Renewed growth sentiment among miners’ management teams, combined with the rise of streaming-and-royalty financing over the past ten years, suggests that this particular type of alternative financing could be set for significant expansion over the next decade.
About the authors:
This article was a collaborative effort by Scott Crooks, Siddharth Periwal, Oliver Ramsbottom, Elijah Saragosa, and Jessica Vardy, representing views from McKinsey’s Metals and Mining Practice.
Following the commodity downturn in 2014, many miners were forced to focus on cost-out initiatives, deleveraging balance sheets and returning cash to shareholders who had become disillusioned with the industry’s track record. Growth projects were inevitably over budget (and often behind schedule), and M&A deals were often completed at lofty premiums—but, in hindsight, they often were executed at the top of the market, resulting in value destruction.
In the post-boom environment, many mining companies found it challenging to raise capital from either the public-debt or public-equity markets. As a result, many industry commentators predicted the emergence of private debt and private equity.
While the growth in private debt and equity has been below expectations, one form of alternative financing that has blossomed has been streaming-and-royalty financing. Expansion in this form of alternative financing, coupled with increasing focus on growth by management teams, leads us to believe that streaming-and-royalty financing is poised for strong growth over the next decade.
Metal streaming and royalties: An introduction
Metal streaming-and-royalty contracts are transactions under which mining companies sell future production or revenues in return for an up-front cash payment. There are some distinct differences between the two types. Streaming deals are normally focused on specific commodities produced by a particular project, such as precious-metal by-products from a base-metals project. In return for this up-front cash payment (the “deposit balance”), the streaming partner secures a share of future production at an agreed-upon discounted price, which may be fixed or alternatively a floating percentage of the prevailing spot price.
Thus, miners receive payment on delivery for streamed physical volumes. In contrast, royalty deals are normally commodity agnostic and based on overall project revenues; the royalty company never actually “sees” the commodities that the mine produces, but rather just receives a share of the revenue generated (the royalty). In effect, streaming deals are settled by the physical transfer of metal while royalty deals are settled with cash.
Royalty ownership in the mining industry is generally agreed to have originated with Franco-Nevada in the mid-1980s. The mining company’s first royalty investment in 1986 involved spending half the corporate treasury to acquire 4 percent of the revenues from a mine in Nevada owned by Western State Minerals. Following this initial transaction, Franco-Nevada went on to purchase royalties in various other commodities, further developing the mining sector’s royalty business model.
The arrival of the precious-metals streaming business model is often attributed to Wheaton River: while seeking to raise funds in 2004 to expand its core business of gold mining, the company conceived the idea of streaming silver by-product from the San Dimas gold mine in Mexico to a new subsidiary company, Silver Wheaton. In the world’s first streaming agreement, Silver Wheaton purchased yet-to-be-produced silver from Wheaton River’s operations in Mexico in return for an up-front payment and additional payments on delivery of the silver.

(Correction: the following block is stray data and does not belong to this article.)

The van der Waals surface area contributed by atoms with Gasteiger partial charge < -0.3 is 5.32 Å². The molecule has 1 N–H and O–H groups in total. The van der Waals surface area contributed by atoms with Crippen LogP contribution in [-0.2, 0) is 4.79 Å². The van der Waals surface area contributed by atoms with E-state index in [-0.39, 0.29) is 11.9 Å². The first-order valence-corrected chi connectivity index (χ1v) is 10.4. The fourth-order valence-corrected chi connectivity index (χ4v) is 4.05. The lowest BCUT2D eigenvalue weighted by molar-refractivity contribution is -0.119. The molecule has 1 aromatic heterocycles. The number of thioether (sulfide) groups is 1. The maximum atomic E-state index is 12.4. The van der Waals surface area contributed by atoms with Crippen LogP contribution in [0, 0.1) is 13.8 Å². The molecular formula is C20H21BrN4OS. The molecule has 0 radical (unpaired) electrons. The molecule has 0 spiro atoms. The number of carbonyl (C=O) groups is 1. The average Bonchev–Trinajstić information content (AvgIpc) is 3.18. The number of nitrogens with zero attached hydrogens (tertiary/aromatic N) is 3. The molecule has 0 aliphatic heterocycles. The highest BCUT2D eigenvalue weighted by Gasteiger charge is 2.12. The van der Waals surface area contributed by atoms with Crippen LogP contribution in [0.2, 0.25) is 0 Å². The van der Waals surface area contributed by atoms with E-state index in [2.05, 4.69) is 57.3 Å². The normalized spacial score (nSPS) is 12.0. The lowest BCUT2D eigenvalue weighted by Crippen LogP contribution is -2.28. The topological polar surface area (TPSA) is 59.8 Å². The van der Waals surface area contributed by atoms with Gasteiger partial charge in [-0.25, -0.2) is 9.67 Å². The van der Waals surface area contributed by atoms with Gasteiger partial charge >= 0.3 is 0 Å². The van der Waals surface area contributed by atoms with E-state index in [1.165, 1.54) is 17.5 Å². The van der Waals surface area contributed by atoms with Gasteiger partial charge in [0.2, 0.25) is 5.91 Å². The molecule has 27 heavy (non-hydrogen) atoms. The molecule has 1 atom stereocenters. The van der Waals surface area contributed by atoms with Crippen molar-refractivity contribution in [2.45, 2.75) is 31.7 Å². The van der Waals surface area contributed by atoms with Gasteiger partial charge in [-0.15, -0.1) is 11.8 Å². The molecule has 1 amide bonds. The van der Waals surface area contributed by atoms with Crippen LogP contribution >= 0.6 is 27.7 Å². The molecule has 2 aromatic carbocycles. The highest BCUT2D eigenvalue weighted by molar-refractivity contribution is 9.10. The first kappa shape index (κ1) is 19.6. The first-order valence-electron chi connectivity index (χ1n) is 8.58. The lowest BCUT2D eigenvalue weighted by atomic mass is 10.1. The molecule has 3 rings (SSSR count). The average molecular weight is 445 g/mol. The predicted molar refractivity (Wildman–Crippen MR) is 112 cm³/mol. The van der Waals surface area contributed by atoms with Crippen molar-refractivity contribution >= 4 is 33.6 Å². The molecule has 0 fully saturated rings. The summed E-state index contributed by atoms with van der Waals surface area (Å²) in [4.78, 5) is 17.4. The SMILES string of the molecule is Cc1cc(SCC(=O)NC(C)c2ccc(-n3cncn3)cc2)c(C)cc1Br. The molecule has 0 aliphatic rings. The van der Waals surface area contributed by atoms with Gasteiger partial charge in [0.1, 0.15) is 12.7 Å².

New players have emerged in the past decade in the streaming-and-royalty sector, including Triple Flag in 2016, Nomad Royalty in 2019, and Deterra Royalties in 2020. However, the industry remains very consolidated, with the top three players—Wheaton Precious Metals, Franco-Nevada Corporation, and Royal Gold—representing approximately 80 percent of the total value of streaming-and-royalty contracts as defined by volume of gold equivalent ounces (GEOs).
Benefits for mining companies
Since the inception in the 1980s and early 2000s of the mining royalty and streaming sectors, respectively, these alternative forms of financing have grown steadily from $2.1 billion in 2010 to more than $15 billion in 2019. Indeed, the acceleration over the past half-decade has taken place in an environment in which raising capital has been challenging within both the public-debt and public-equity markets as the mining and commodities sectors have been less favored by investors in comparison to the commodity supercycle of the 2000s. As a result, overall interest in alternative financing in the mining sector has grown.
Streaming as an alternative financing source has several advantages when viewed from a mining company’s perspective. When compared to debt-based deals, streaming-and-royalty deals often have a longer payment period; have no fixed obligations in cash, so they present less risk during periods of lower prices; have limited restrictions on the use of cash; have no debt covenants to maintain; and share production and operational risks across the value chain.
When compared to equity-based deals, streaming-and-royalty deals are less dilutive because streaming and royalties are applied to a single asset only; are advantageous when share prices are trading below net asset value; do not have changes in ownership and none are implied on the management team; and usually have no additional costs such as brokerage or market discount fees.
As a result, many candidates exist for which streaming-and-royalty deals present a potentially attractive form of financing, such as when a company is in need of capital to fund growth projects, engage in M&A, or further pay down debt. These deals are especially attractive for mining companies for which the streamed product is noncore or a by-product.